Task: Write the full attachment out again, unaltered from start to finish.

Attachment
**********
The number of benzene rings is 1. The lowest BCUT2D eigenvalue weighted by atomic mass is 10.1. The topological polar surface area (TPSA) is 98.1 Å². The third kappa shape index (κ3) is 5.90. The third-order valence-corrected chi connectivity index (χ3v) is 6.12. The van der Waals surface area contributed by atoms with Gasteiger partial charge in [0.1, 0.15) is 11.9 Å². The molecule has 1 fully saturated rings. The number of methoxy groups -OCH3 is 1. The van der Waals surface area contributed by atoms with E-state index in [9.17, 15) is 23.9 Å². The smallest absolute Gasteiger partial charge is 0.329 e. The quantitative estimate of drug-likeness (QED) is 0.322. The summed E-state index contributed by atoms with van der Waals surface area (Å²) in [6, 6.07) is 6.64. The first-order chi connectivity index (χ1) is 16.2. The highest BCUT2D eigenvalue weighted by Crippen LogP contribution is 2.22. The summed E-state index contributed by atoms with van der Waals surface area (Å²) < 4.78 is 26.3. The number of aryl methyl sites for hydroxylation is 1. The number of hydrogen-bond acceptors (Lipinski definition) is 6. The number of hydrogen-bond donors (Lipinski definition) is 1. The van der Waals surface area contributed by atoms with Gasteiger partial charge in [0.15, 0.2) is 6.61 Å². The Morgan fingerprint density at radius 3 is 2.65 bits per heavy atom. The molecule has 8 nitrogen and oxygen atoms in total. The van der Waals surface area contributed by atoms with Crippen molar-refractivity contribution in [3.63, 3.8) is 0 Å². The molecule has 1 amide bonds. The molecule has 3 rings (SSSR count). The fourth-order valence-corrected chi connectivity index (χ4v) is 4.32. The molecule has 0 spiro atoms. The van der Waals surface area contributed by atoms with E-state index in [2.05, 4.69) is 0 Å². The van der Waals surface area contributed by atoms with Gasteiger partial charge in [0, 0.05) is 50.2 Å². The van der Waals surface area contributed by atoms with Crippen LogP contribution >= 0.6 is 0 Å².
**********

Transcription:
The number of benzene rings is 1. The lowest BCUT2D eigenvalue weighted by atomic mass is 10.1. The topological polar surface area (TPSA) is 98.1 Å². The third kappa shape index (κ3) is 5.90. The third-order valence-corrected chi connectivity index (χ3v) is 6.12. The van der Waals surface area contributed by atoms with Gasteiger partial charge in [0.1, 0.15) is 11.9 Å². The molecule has 1 fully saturated rings. The number of methoxy groups -OCH3 is 1. The van der Waals surface area contributed by atoms with E-state index in [9.17, 15) is 23.9 Å². The smallest absolute Gasteiger partial charge is 0.329 e. The quantitative estimate of drug-likeness (QED) is 0.322. The summed E-state index contributed by atoms with van der Waals surface area (Å²) in [6, 6.07) is 6.64. The first-order chi connectivity index (χ1) is 16.2. The highest BCUT2D eigenvalue weighted by Crippen LogP contribution is 2.22. The summed E-state index contributed by atoms with van der Waals surface area (Å²) < 4.78 is 26.3. The number of aryl methyl sites for hydroxylation is 1. The number of hydrogen-bond acceptors (Lipinski definition) is 6. The number of hydrogen-bond donors (Lipinski definition) is 1. The van der Waals surface area contributed by atoms with Gasteiger partial charge in [0.15, 0.2) is 6.61 Å². The Morgan fingerprint density at radius 3 is 2.65 bits per heavy atom. The molecule has 8 nitrogen and oxygen atoms in total. The van der Waals surface area contributed by atoms with Crippen molar-refractivity contribution in [3.63, 3.8) is 0 Å². The molecule has 1 amide bonds. The molecule has 3 rings (SSSR count). The fourth-order valence-corrected chi connectivity index (χ4v) is 4.32. The molecule has 0 spiro atoms. The van der Waals surface area contributed by atoms with E-state index in [2.05, 4.69) is 0 Å². The van der Waals surface area contributed by atoms with Gasteiger partial charge in [0, 0.05) is 50.2 Å². The van der Waals surface area contributed by atoms with Crippen LogP contribution >= 0.6 is 0 Å².